At the request of my good friend Xavier Proulx, I taught his friend Ramon, who was in South Florida for the day. Ramon, a golf professional by trade, was a fairly decent striker of the ball. Even though Ramon technically signed up for a private lesson, it was more or less a consultation. The main difference of teaching someone on a consistent basis versus teaching them on a one-time basis via a private lesson/ consultation is that the teacher does not have the time to teach in a more organized, step by step progressive process. In the case of Ramon, he never takes lessons but he likes to compete. Instead of breaking down his strokes into individual components like with other students I coach, I had to pick and choose what was most applicable for his situation. I had to intuitively assess Ramon’s level, how he processes knowledge best and understand his goals. Any complication in my teaching would hinder him. However, not making him aware of his fundamental flaws, which prevented him from competing effectively, was also detrimental.

The middle of the road approach between a one-time private lesson/ consulting session and full-time coaching is full-time consulting. Even though I do not coach full-time consulting students on a multiple day, weekly basis, I still work with them throughout the year. As part of this process, I work with their existing coach, parent and/or just themselves through live consultations and video and email type means. In order to adequately prepare the student for the next consulting session, each consulting session includes a follow-up plan. I have tailored my different consulting programs to fit one’s needs. As part of this process, I help students accomplish their goals per their requested program. Because I take a holistic approach with my work, I focus in on other aspects of a student’s overall tennis game, such as their motivation and whether they are being as realistic as possible with their goals. For instance, if a student’s goals are unrealistic relative to the program they signed up for, I am going to call them on it. Regardless of how well a teacher tailors their programs, overall success is contingent on the student being motivated enough to learn and realistic about their goals.

In the case of Ramon, I prioritized his footwork first. As I explained to him, in order to execute the basic strategy of ball control, he has to balance himself better and feel the through-ness of each shot. And he must perform all of this more instinctively, which entails letting go and being less mindful when learning. Finding that balance between opening Ramon up to new ideas without overly complicating him with concepts was my challenge. Ramon had major skill flaws and went about the process of learning skill too analytically. Hence, not only did I need to teach Ramon new things, but I had to help him process it in a higher trusting, less thoughtful way. If I had more time to coach him, I would not need to simultaneously teach him different aspects in one consulting session. Because of the limitations in time, I was unable to teach him more perfectly. Fortunately, he was motivated to learn and realistic about his goals. Subsequently, I was successful in pushing Ramon to let go of additional things he asked about such as figuring out his ideal contact point. Had I overly taught him with more technical points in this limited, 90 minute private lesson/ consulting session, all the good that was learned would have been squashed.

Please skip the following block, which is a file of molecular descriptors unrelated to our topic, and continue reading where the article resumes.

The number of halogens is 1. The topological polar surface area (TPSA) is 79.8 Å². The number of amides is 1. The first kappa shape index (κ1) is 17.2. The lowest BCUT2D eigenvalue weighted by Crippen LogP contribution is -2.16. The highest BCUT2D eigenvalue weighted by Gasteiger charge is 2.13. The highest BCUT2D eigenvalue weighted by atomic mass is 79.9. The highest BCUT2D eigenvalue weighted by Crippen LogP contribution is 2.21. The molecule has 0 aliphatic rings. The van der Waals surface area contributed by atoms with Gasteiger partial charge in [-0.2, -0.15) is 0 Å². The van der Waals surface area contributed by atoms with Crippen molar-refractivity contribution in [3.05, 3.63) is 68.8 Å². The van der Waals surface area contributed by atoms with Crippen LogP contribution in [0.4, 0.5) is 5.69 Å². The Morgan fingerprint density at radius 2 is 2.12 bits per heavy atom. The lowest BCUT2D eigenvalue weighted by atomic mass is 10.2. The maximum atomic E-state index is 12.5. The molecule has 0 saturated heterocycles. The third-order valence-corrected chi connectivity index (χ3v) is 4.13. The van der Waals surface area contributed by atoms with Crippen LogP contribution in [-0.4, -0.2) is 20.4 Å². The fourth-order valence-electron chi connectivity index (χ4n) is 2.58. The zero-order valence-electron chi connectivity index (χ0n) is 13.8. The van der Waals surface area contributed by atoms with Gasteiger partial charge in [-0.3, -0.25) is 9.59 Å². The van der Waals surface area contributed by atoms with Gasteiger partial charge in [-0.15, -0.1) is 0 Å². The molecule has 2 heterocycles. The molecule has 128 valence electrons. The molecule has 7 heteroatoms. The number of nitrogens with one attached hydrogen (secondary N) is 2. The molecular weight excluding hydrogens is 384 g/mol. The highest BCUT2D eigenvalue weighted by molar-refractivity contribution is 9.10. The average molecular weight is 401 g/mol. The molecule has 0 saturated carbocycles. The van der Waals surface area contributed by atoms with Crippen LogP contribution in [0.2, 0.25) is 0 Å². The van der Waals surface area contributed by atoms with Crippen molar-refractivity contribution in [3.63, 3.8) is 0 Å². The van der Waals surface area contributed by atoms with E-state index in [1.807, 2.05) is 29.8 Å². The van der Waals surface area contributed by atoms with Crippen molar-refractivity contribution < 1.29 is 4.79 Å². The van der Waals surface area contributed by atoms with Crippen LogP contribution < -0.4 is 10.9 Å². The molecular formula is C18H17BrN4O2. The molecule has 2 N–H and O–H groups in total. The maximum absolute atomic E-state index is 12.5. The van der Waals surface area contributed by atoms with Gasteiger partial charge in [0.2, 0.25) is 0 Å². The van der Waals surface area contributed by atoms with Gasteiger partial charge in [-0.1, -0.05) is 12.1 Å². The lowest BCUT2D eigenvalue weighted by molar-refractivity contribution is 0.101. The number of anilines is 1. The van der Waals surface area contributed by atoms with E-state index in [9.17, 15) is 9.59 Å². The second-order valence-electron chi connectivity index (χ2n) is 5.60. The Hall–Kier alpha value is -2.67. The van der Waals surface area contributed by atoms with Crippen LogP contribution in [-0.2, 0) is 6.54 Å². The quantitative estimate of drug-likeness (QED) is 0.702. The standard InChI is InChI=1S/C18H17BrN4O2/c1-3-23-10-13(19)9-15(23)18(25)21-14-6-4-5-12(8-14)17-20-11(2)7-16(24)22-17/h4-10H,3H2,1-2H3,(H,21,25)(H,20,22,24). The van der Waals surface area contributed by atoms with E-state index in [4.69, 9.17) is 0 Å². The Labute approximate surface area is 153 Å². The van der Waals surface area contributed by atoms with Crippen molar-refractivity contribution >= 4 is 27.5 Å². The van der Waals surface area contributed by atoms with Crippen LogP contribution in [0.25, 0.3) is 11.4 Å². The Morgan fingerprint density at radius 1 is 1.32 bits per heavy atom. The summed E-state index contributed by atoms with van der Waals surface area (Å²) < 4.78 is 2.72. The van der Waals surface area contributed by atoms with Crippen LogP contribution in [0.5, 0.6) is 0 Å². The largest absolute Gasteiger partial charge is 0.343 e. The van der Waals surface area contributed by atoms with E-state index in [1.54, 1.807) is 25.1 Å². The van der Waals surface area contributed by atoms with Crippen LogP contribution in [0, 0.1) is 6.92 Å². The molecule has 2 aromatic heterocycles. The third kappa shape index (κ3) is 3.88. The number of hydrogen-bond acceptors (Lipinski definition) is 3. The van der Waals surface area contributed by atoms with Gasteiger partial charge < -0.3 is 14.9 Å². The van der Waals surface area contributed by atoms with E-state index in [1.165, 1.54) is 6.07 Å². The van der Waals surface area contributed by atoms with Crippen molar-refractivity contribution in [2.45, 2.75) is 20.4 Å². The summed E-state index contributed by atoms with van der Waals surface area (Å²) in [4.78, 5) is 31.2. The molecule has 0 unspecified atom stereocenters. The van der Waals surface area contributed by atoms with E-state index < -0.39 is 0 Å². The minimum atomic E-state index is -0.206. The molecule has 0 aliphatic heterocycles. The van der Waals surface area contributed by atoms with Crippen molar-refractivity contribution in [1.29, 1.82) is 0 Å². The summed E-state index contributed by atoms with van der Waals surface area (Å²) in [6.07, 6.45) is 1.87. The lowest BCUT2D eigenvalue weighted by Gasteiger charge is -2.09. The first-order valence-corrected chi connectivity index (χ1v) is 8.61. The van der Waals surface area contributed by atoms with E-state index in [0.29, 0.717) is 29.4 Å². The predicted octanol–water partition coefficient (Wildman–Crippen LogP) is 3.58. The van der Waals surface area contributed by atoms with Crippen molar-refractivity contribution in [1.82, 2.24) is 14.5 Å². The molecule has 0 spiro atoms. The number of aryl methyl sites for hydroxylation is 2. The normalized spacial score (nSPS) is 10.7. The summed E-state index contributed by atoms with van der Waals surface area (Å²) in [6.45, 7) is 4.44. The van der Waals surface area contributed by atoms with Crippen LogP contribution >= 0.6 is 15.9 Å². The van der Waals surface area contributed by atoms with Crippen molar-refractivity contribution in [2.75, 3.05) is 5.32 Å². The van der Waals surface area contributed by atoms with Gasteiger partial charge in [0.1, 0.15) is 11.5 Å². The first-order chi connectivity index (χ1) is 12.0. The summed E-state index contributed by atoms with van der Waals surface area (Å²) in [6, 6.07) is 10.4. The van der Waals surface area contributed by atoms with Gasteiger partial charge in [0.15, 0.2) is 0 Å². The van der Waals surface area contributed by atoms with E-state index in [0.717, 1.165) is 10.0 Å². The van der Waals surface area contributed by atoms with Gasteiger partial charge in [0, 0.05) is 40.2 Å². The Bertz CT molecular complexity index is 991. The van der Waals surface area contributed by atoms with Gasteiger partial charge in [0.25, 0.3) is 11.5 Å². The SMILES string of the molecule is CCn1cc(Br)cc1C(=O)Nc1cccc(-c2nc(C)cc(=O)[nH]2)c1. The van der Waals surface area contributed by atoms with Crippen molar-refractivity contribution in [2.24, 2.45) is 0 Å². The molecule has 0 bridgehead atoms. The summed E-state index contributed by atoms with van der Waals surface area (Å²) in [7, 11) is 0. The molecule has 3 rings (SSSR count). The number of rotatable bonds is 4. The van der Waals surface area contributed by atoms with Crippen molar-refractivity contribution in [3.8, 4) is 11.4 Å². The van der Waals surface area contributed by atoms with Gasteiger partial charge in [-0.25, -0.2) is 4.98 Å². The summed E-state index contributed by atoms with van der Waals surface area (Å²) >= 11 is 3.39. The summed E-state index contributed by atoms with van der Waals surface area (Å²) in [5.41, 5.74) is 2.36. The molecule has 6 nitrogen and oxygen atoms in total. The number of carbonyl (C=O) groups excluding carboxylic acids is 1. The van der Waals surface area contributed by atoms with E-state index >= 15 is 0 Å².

Tennis Coaching: Balancing Accountability with Push

I (Jonathan Goldfarb) spent many years during my junior, college and professional tennis career learning and growing as an athlete. Today, as a coach and consultant, I stress the dual importance of taking responsibility for your actions, while allowing others to push you past comfort levels. Almost all players have thresholds that they are unwilling to push past. Some students that work physically hard may need to be more mentally or emotionally pushed. Whereas, some of the most independent, emotionally mature competitors do not push their bodies hard enough. Overly independent players sometimes control their world too much, do not take enough risk and prevent others from pushing them beyond the vision they see. On the other hand, those that always want people around them can be too needy and as a result do not develop higher confidence and self-esteem. The end result: being too independent or overly dependent on others are both problematic for tennis players seeking to maximize their potential. The answer: surround yourself with quality people that can push you past your limitations, while still allowing you to mature through a process of truth and self-responsibility.

While it sounds simple, in actuality creating this balance is not easy. If it were – each of us would be well on our way to maximizing our potential. The questions become then: Why are only some students finding the right coaches to push them? And why are some athletes improving their level of independence and accountability while others appear to be stagnant? In my own experience playing and coaching I have summed up the reasons as follows: Lack of awareness regarding improvement needs in the areas of tennis skills, athleticism and mental toughness; Over-thinking challenges to the point where quality decisions are not being made; and an Unwillingness to put oneself on the line all together.

The natural next step would be to ask, how do we gain more awareness and overcome these flaws? To begin, we have to be honest with ourselves regarding engrained negative behavioral patterns. Just because one has not hit rock bottom doesn’t mean he or she should wait to change. Next, become aware of our habits during both practices and tennis matches. And finally, seek out the advice of a coach if you are not steadily improving in practice and matches. If the advice you are currently receiving is not working, then pursue a second opinion. If progress is still lacking, it’s time to ask yourself whether you are truly being honest with your decisions, goals and actions. It may also be time to give your environment an update.